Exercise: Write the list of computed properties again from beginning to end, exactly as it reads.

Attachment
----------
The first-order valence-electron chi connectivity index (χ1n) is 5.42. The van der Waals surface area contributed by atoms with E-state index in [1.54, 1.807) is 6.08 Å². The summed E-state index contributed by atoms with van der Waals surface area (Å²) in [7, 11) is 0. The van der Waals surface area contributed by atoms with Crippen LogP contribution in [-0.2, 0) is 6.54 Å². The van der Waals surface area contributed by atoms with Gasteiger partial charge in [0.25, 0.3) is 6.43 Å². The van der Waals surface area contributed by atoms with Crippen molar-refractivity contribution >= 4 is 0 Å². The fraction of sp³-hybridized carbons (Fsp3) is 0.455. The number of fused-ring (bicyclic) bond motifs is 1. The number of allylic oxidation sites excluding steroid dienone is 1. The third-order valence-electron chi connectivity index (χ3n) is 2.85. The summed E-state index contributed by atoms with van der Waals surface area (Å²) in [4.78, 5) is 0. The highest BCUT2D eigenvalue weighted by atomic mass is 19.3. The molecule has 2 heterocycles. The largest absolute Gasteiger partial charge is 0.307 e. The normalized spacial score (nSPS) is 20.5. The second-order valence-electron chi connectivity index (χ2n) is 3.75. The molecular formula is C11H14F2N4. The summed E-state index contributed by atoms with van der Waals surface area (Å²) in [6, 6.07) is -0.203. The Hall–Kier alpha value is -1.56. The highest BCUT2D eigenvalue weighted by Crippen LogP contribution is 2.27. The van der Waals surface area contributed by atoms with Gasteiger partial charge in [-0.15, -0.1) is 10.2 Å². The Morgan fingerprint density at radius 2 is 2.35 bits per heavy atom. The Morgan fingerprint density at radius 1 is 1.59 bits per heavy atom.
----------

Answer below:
The first-order valence-electron chi connectivity index (χ1n) is 5.42. The van der Waals surface area contributed by atoms with E-state index in [1.54, 1.807) is 6.08 Å². The summed E-state index contributed by atoms with van der Waals surface area (Å²) in [7, 11) is 0. The van der Waals surface area contributed by atoms with Crippen LogP contribution in [-0.2, 0) is 6.54 Å². The van der Waals surface area contributed by atoms with Gasteiger partial charge in [0.25, 0.3) is 6.43 Å². The van der Waals surface area contributed by atoms with Crippen molar-refractivity contribution >= 4 is 0 Å². The fraction of sp³-hybridized carbons (Fsp3) is 0.455. The number of fused-ring (bicyclic) bond motifs is 1. The number of allylic oxidation sites excluding steroid dienone is 1. The third-order valence-electron chi connectivity index (χ3n) is 2.85. The summed E-state index contributed by atoms with van der Waals surface area (Å²) in [4.78, 5) is 0. The highest BCUT2D eigenvalue weighted by atomic mass is 19.3. The molecule has 2 heterocycles. The largest absolute Gasteiger partial charge is 0.307 e. The normalized spacial score (nSPS) is 20.5. The second-order valence-electron chi connectivity index (χ2n) is 3.75. The molecular formula is C11H14F2N4. The summed E-state index contributed by atoms with van der Waals surface area (Å²) in [6, 6.07) is -0.203. The Hall–Kier alpha value is -1.56. The highest BCUT2D eigenvalue weighted by Crippen LogP contribution is 2.27. The van der Waals surface area contributed by atoms with Gasteiger partial charge in [-0.15, -0.1) is 10.2 Å². The Morgan fingerprint density at radius 2 is 2.35 bits per heavy atom. The Morgan fingerprint density at radius 1 is 1.59 bits per heavy atom.